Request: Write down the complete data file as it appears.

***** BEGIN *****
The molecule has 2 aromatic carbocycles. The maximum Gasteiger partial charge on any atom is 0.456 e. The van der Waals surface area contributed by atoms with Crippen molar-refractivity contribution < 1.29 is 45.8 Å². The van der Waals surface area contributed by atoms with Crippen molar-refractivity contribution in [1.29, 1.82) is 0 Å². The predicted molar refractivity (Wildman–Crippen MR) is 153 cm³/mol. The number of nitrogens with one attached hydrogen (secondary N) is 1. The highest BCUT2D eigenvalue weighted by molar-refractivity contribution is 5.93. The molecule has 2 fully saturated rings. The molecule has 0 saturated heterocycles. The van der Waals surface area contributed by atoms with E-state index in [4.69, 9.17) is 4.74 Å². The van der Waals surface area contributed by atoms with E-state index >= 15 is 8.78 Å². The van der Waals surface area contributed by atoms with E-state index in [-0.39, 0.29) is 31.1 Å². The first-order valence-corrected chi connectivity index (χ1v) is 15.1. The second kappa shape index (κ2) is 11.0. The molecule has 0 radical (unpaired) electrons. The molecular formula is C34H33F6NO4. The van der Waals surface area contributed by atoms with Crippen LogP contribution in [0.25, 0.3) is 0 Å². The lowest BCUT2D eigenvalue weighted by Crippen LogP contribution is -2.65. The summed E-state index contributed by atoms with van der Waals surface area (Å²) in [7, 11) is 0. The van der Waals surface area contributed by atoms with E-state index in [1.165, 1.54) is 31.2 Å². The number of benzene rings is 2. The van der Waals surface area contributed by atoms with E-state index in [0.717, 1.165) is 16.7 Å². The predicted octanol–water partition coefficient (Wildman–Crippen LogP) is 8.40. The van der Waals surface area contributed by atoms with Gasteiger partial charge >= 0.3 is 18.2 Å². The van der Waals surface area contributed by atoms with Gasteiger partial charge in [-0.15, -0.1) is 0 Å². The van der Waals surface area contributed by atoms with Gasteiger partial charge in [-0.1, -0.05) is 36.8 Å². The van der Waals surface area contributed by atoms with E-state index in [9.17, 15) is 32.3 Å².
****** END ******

The molecule has 2 aromatic carbocycles. The maximum Gasteiger partial charge on any atom is 0.456 e. The van der Waals surface area contributed by atoms with Crippen molar-refractivity contribution < 1.29 is 45.8 Å². The van der Waals surface area contributed by atoms with Crippen molar-refractivity contribution in [1.29, 1.82) is 0 Å². The predicted molar refractivity (Wildman–Crippen MR) is 153 cm³/mol. The number of nitrogens with one attached hydrogen (secondary N) is 1. The highest BCUT2D eigenvalue weighted by molar-refractivity contribution is 5.93. The molecule has 2 fully saturated rings. The molecule has 0 saturated heterocycles. The van der Waals surface area contributed by atoms with E-state index in [4.69, 9.17) is 4.74 Å². The van der Waals surface area contributed by atoms with E-state index >= 15 is 8.78 Å². The van der Waals surface area contributed by atoms with E-state index in [-0.39, 0.29) is 31.1 Å². The first-order valence-corrected chi connectivity index (χ1v) is 15.1. The second kappa shape index (κ2) is 11.0. The molecule has 0 radical (unpaired) electrons. The molecular formula is C34H33F6NO4. The van der Waals surface area contributed by atoms with Crippen LogP contribution in [0.25, 0.3) is 0 Å². The lowest BCUT2D eigenvalue weighted by Crippen LogP contribution is -2.65. The summed E-state index contributed by atoms with van der Waals surface area (Å²) in [7, 11) is 0. The van der Waals surface area contributed by atoms with E-state index in [1.165, 1.54) is 31.2 Å². The number of benzene rings is 2. The van der Waals surface area contributed by atoms with E-state index in [0.717, 1.165) is 16.7 Å². The predicted octanol–water partition coefficient (Wildman–Crippen LogP) is 8.40. The van der Waals surface area contributed by atoms with Gasteiger partial charge >= 0.3 is 18.2 Å². The van der Waals surface area contributed by atoms with Gasteiger partial charge in [-0.15, -0.1) is 0 Å². The van der Waals surface area contributed by atoms with Gasteiger partial charge in [-0.1, -0.05) is 36.8 Å². The van der Waals surface area contributed by atoms with E-state index in [9.17, 15) is 32.3 Å².